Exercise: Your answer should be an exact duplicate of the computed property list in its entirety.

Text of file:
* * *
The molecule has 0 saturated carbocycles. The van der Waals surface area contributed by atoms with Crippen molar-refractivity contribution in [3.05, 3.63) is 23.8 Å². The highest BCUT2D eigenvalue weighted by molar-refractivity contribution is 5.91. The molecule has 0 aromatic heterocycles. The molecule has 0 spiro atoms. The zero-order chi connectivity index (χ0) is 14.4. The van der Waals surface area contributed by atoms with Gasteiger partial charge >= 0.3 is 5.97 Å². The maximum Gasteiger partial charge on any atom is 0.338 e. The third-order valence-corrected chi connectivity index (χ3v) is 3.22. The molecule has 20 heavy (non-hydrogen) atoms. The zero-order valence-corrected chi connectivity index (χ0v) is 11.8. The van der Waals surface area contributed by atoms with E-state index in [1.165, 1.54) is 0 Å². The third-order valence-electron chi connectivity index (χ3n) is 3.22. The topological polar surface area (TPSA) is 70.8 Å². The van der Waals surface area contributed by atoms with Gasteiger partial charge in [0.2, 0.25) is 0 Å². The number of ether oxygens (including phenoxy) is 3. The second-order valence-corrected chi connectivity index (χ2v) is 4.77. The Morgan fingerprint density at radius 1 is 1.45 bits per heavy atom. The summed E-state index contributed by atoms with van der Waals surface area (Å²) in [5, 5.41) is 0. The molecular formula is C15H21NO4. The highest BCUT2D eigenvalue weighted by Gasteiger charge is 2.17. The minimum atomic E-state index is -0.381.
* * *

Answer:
The molecule has 0 saturated carbocycles. The van der Waals surface area contributed by atoms with Crippen molar-refractivity contribution in [3.05, 3.63) is 23.8 Å². The highest BCUT2D eigenvalue weighted by molar-refractivity contribution is 5.91. The molecule has 0 aromatic heterocycles. The molecule has 0 spiro atoms. The zero-order chi connectivity index (χ0) is 14.4. The van der Waals surface area contributed by atoms with Gasteiger partial charge >= 0.3 is 5.97 Å². The maximum Gasteiger partial charge on any atom is 0.338 e. The third-order valence-corrected chi connectivity index (χ3v) is 3.22. The molecule has 20 heavy (non-hydrogen) atoms. The zero-order valence-corrected chi connectivity index (χ0v) is 11.8. The van der Waals surface area contributed by atoms with E-state index in [1.165, 1.54) is 0 Å². The third-order valence-electron chi connectivity index (χ3n) is 3.22. The topological polar surface area (TPSA) is 70.8 Å². The van der Waals surface area contributed by atoms with Gasteiger partial charge in [0.2, 0.25) is 0 Å². The number of ether oxygens (including phenoxy) is 3. The second-order valence-corrected chi connectivity index (χ2v) is 4.77. The Morgan fingerprint density at radius 1 is 1.45 bits per heavy atom. The summed E-state index contributed by atoms with van der Waals surface area (Å²) in [5, 5.41) is 0. The molecular formula is C15H21NO4. The highest BCUT2D eigenvalue weighted by Gasteiger charge is 2.17. The minimum atomic E-state index is -0.381.